Amelia Phillips

Amelia Phillips
MacDonald & Associates
Employment & Labour

Amelia Phillips, an associate with the firm MacDonald & Associates in Toronto, focuses on employment law.

After graduating from the International Baccalaureate, Ms. Phillips graduated with a Bachelor of Arts (Hons) from the University of Toronto’s Trinity College in 2004. She earned her Juris Doctor from Western University in 2009 and was called to the Ontario Bar in 2010.

Focusing on employment law, Ms. Phillips handles corporate litigation matters, including injunctive relief cases. Her clients include large corporations and municipal and provincial governments.

In law school, Ms. Phillips was an editor for The Canadian Journal of Law & Jurisprudence. She completed her degree on exchange to the University of Hong Kong Faculty of Law where she was selected to clerk at an international court.

After her call to the bar, Ms. Phillips founded and subsequently sold, a global company before re-entering the legal profession in 2017.

In addition to her legal career, Ms. Phillips sits on the board of directors for Trails Youth Initiatives, a non-profit that works with vulnerable youth.

Amelia Phillips Posts

When does the clock start to run in a wrongful termination case?

By Amelia Phillips On June 28, 2019, the Divisional Court denied leave to appeal this decision. The case was a rule 21 motion to dismiss, inter alia, the plaintiff’s claim as against three of his former co-workers. Read more

Medical cannabis use at work – know the facts

When it comes to the use of medicinal cannabis at work, there’s still a great deal of misinformation concerning employee rights and employer obligations, says Toronto employment lawyer Amelia Phillips. Read more

Phillips to share insights on medical cannabis use and privacy at work

Toronto employment lawyer Amelia Phillips will host a webinar for employers and employees on medical cannabis use and privacy at work. Read more

Phillips to present webinar on constructive dismissal

Toronto employment lawyer Amelia Phillips will host a webinar for employers and employees on constructive dismissal. Read more

Social media do’s and don’ts for job hunters

Most working Canadians are active on social media, but they may be unaware that prospective employers could be viewing their online activity, Toronto employment lawyer Amelia Phillips tells Read more

Can your employer ask for passwords to your social media accounts?

By Amelia Phillips . The Personal Information Protection and Electronic Documents Act (PIPEDA) is the federal privacy law for private-sector organizations. The Act sets out the ground rules for how companies must handle personal information in the course of their business operations, including human resources. Read more

Ride-sharing firm's employment contract illegal, unconscionable: OCA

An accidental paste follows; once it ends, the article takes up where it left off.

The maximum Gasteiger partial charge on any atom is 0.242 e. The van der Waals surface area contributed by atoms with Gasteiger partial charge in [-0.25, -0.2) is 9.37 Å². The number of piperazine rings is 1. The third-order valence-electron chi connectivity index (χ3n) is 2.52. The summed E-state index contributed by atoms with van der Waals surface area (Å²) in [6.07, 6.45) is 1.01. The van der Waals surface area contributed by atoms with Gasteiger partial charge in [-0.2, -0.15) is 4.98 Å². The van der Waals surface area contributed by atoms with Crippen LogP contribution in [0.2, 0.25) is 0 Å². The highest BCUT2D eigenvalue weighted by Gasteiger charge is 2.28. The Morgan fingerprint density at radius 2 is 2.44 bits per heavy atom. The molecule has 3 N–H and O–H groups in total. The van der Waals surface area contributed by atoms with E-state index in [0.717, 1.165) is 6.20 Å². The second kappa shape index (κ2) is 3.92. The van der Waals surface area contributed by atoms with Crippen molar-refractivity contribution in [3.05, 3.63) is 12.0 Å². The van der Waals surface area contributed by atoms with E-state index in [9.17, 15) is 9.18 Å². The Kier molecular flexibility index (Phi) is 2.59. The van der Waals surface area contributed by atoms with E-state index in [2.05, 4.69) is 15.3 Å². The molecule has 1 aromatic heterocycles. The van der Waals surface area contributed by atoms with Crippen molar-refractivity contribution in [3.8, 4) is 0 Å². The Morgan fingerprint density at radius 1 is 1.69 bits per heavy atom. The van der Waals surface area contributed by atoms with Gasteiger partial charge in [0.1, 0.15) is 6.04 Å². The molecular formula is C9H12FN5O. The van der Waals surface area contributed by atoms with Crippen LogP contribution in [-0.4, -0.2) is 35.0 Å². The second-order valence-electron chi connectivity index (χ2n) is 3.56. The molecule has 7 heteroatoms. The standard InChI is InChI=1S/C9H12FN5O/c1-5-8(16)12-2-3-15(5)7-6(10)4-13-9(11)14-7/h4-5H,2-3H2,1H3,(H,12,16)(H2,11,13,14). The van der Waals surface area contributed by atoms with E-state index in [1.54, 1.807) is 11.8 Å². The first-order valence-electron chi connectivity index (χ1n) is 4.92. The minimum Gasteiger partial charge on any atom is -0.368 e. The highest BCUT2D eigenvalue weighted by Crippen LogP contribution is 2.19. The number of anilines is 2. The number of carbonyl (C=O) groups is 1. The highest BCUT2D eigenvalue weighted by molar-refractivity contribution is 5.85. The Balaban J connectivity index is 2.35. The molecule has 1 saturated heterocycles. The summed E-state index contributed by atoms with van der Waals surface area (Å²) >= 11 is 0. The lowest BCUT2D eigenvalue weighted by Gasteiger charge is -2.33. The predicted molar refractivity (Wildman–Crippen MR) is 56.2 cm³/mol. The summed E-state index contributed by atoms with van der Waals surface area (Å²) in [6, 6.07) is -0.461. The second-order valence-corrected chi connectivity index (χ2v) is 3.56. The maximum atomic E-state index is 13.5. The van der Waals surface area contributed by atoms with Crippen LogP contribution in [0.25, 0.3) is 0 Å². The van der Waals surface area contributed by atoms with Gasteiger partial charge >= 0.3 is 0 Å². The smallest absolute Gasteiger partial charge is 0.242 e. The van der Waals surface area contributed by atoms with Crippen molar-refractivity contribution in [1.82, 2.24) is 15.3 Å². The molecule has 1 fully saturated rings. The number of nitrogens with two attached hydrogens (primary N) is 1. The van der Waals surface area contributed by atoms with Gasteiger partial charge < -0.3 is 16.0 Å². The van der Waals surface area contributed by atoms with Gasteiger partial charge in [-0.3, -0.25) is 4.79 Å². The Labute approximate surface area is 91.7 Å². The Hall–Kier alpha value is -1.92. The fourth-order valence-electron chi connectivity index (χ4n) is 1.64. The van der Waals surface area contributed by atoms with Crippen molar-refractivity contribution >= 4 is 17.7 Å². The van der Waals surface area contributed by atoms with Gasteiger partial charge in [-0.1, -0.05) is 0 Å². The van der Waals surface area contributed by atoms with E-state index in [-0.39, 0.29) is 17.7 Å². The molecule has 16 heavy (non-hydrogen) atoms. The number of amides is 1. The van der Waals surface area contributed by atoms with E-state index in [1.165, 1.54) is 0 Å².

By Amelia Phillips . In this case , the Ontario Court of Appeal found that the arbitration clause in a ride-sharing company’s driver services agreement and food delivery services agreement (the arbitration clause) amounted to both an illegal contracting out of a statutory employment standard; and an unconscionable imposition at common law. Read more

Tips for managing your online reputation

Negative comments or social media posts can have a significant impact on a person’s career path, and understanding how to protect yourself is critical, Toronto employment lawyer Amelia Phillips tells Read more

Cross-examination by video conferencing: still the exception

By Amelia Phillips . Under what circumstances can a witness be compelled to attend cross-examination outside of the jurisdiction in which he/she lives versus, say, by video conferencing? While the law is evolving, examination by video conferencing is still the clear exception to the rule and for some good reasons. Read more

Varied life experience informs Phillips' employment law practice

Despite her relatively short time in practice, Toronto employment lawyer Amelia Phillips brings a lifetime’s worth of experience to her work. Read more

When employers can require an IME as part of the duty to accommodate

By Amelia Phillips . In this case , the applicant was superintendent of schools at a school board. He had worked at the board (and its predecessor) since 1975. In 2010, the board appointed another individual as its director of education, a position that the applicant hoped to be considered for, but was not. This eventually triggered the applicant’s depression, which led to a two-year paid sick leave from work followed by his eventual resignation in 2013. Read more

Part-time employees must be paid at same rate as full-time workers

By Amelia Phillips . Formerly, the Employment Standards Act , 2000, S.O. 2000, c. 41 (the ESA) did not require an employer to compensate a part-time, temporary, casual or contract employee the same as full-time employees doing substantially similar work. Bill 148, which introduced a number of significant updates to the ESA, has changed that. Read more